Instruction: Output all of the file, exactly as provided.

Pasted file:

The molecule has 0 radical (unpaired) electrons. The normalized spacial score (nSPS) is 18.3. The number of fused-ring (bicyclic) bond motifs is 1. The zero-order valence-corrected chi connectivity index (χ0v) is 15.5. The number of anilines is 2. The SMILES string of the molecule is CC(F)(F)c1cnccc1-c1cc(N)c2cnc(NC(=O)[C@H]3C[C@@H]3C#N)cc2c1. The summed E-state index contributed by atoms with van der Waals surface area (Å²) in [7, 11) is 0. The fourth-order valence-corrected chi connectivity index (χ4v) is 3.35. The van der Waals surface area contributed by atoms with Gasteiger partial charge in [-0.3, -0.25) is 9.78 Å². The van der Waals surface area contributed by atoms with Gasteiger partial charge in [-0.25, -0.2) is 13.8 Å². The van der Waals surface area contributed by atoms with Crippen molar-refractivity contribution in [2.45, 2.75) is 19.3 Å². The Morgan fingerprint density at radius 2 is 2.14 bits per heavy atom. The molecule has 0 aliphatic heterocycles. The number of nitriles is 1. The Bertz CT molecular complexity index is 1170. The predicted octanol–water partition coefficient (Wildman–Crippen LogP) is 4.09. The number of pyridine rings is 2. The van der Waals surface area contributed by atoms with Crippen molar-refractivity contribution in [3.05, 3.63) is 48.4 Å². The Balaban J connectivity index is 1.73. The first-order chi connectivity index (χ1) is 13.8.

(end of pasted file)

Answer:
The molecule has 0 radical (unpaired) electrons. The normalized spacial score (nSPS) is 18.3. The number of fused-ring (bicyclic) bond motifs is 1. The zero-order valence-corrected chi connectivity index (χ0v) is 15.5. The number of anilines is 2. The SMILES string of the molecule is CC(F)(F)c1cnccc1-c1cc(N)c2cnc(NC(=O)[C@H]3C[C@@H]3C#N)cc2c1. The summed E-state index contributed by atoms with van der Waals surface area (Å²) in [7, 11) is 0. The fourth-order valence-corrected chi connectivity index (χ4v) is 3.35. The van der Waals surface area contributed by atoms with Gasteiger partial charge in [-0.3, -0.25) is 9.78 Å². The van der Waals surface area contributed by atoms with Gasteiger partial charge in [-0.25, -0.2) is 13.8 Å². The van der Waals surface area contributed by atoms with Crippen molar-refractivity contribution in [2.45, 2.75) is 19.3 Å². The Morgan fingerprint density at radius 2 is 2.14 bits per heavy atom. The molecule has 0 aliphatic heterocycles. The number of nitriles is 1. The Bertz CT molecular complexity index is 1170. The predicted octanol–water partition coefficient (Wildman–Crippen LogP) is 4.09. The number of pyridine rings is 2. The van der Waals surface area contributed by atoms with Crippen molar-refractivity contribution in [3.05, 3.63) is 48.4 Å². The Balaban J connectivity index is 1.73. The first-order chi connectivity index (χ1) is 13.8.